This article provides a critical survey of English-language feminist work in aesthetics since the early 1970s. The aim is to focus on those areas of feminist inquiry that have most significantly affected philosophical aesthetics in the analytic tradition. Feminist aesthetics starts from the assumption that the historical domain of art and the aesthetic is itself patriarchal. At one level, it simply extends the analysis of patriarchy to the practices of art institutions, in particular to the treatment of women in and by these institutions (e.g. demotions in the status of female-authored artworks previously believed to be the work of male artists).
Amy G. Mazur
This article explores how feminist comparative policy (FCP) takes an empirical and integrative approach to feminist analysis. Gender work in American politics is perhaps the most empirical and the least integrative with other areas of feminist analysis. The Research Network on Gender Politics and the State (RNGS) case illustrates that the persistence of the glass wall is a result of a complex combination of factors: shared scholarly agendas, androcentrism, publication strategies, and timing. As the case of FCP, and more specifically the RNGS project, demonstrate, breaking down the persistent barriers between feminist and nonfeminist research is a slow process, one that takes considerable resources on the part of feminist scholars, the presence of male allies on the nonfeminist side who see the importance of gender research, and also the persistence and power of female feminist scholars to pursue the integrative agenda in nonfeminist publication and scholarly outlets.
This article examines feminist approaches to the philosophy of education. It suggests that the philosophy of education should be an ideal domain for the analysis and application of feminist philosophy. It discusses John Dewey's opinion that there is a sense in which philosophy is the philosophy of education and that our schools should be mini-societies that reflect our best conception of what our larger society should be. It highlights the efforts of feminists to upgrade first generation ideas on liberal feminism.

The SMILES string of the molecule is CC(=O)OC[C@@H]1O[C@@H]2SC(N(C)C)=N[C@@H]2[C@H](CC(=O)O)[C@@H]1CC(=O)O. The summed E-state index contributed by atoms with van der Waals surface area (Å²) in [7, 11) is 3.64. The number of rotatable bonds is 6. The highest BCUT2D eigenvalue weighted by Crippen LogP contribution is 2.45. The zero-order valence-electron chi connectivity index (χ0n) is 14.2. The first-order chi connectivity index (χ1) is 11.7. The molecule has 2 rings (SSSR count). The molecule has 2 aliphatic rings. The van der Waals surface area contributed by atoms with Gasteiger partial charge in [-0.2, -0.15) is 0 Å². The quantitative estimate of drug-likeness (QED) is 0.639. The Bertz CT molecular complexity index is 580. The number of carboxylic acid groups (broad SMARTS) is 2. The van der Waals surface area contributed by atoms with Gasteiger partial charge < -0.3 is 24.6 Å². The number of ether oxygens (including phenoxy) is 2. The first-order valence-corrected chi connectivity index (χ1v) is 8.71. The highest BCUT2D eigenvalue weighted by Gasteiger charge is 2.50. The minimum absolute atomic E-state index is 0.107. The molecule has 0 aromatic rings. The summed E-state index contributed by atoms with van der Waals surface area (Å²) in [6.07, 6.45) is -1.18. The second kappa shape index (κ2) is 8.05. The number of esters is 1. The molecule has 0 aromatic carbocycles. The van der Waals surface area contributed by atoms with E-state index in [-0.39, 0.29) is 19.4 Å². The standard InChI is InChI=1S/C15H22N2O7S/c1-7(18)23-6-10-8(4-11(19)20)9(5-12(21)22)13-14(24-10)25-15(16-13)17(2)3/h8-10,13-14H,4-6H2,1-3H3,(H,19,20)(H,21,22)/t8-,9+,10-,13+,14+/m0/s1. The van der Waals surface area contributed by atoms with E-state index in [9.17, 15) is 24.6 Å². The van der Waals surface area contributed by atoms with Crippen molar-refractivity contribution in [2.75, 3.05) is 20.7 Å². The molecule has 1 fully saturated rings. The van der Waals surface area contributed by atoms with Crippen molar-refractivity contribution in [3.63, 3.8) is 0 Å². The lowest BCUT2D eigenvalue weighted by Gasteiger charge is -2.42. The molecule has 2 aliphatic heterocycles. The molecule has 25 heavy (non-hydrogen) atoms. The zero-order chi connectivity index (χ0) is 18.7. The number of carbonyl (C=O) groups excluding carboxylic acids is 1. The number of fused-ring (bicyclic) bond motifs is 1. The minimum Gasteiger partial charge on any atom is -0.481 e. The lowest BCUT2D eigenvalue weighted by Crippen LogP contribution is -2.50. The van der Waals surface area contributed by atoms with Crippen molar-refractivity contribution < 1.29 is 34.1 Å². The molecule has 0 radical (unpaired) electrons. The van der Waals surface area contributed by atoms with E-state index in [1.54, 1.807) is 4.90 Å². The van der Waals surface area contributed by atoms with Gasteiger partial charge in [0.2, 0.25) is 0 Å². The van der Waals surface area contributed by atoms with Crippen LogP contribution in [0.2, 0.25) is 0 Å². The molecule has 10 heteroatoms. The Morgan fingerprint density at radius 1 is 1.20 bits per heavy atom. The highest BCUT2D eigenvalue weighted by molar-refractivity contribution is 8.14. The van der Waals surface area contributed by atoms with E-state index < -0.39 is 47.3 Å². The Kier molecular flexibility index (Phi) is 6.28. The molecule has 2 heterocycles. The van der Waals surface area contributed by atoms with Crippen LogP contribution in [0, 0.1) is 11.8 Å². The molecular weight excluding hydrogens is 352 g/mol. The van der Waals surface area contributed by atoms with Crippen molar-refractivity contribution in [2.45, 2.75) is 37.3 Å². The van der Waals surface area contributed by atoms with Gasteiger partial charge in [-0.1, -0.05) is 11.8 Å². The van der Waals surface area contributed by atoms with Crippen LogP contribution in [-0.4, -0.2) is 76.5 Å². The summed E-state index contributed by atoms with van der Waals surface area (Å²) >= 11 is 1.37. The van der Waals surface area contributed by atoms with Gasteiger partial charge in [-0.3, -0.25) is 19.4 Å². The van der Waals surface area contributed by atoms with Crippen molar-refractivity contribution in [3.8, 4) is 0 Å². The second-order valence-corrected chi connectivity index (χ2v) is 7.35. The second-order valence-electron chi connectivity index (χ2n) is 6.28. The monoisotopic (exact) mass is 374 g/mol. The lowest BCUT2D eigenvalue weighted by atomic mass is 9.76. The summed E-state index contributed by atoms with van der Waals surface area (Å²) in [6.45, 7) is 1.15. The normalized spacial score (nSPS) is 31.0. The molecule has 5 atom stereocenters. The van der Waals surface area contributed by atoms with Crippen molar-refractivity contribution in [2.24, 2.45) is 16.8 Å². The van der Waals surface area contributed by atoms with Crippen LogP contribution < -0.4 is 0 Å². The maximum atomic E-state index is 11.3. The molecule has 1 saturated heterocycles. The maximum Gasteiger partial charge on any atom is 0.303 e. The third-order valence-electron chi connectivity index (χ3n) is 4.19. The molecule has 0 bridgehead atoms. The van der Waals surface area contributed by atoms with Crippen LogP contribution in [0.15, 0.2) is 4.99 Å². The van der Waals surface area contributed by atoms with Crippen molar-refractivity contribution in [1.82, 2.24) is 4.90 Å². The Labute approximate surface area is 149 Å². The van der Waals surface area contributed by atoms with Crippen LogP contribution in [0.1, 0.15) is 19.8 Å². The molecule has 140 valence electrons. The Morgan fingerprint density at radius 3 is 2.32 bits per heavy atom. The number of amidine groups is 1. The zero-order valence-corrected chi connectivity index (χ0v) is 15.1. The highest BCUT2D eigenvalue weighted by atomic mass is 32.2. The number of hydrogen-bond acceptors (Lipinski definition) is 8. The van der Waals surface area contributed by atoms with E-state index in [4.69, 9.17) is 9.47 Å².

This article focuses on Nietzsche’s views about women. It describes the emergence of Nietzsche’s antifeminism and misogyny in 1883 with Thus Spoke Zarathustra; before this Nietzsche was a ‘cautious feminist’. His attitudes changed following his disastrous experience with Lou Salomé; it was this biographical event, and not his philosophical thinking, that explains his ‘turn’ against women. The article also considers why Nietzsche’s women friends and other feminists often found his writings congenial despite his misogynistic remarks.
This article presents a feminist analysis of the concept of self. It discusses the issues of the subjectivity of the self and the instituted social imaginary and suggests that the ideas of positioning of being positioned within power structures have implications for epistemological, moral, and political philosophies. It explains that in order to view real selves, one needs to understand their particular positions and how they are thrown together into the complex, rich, and challenging world.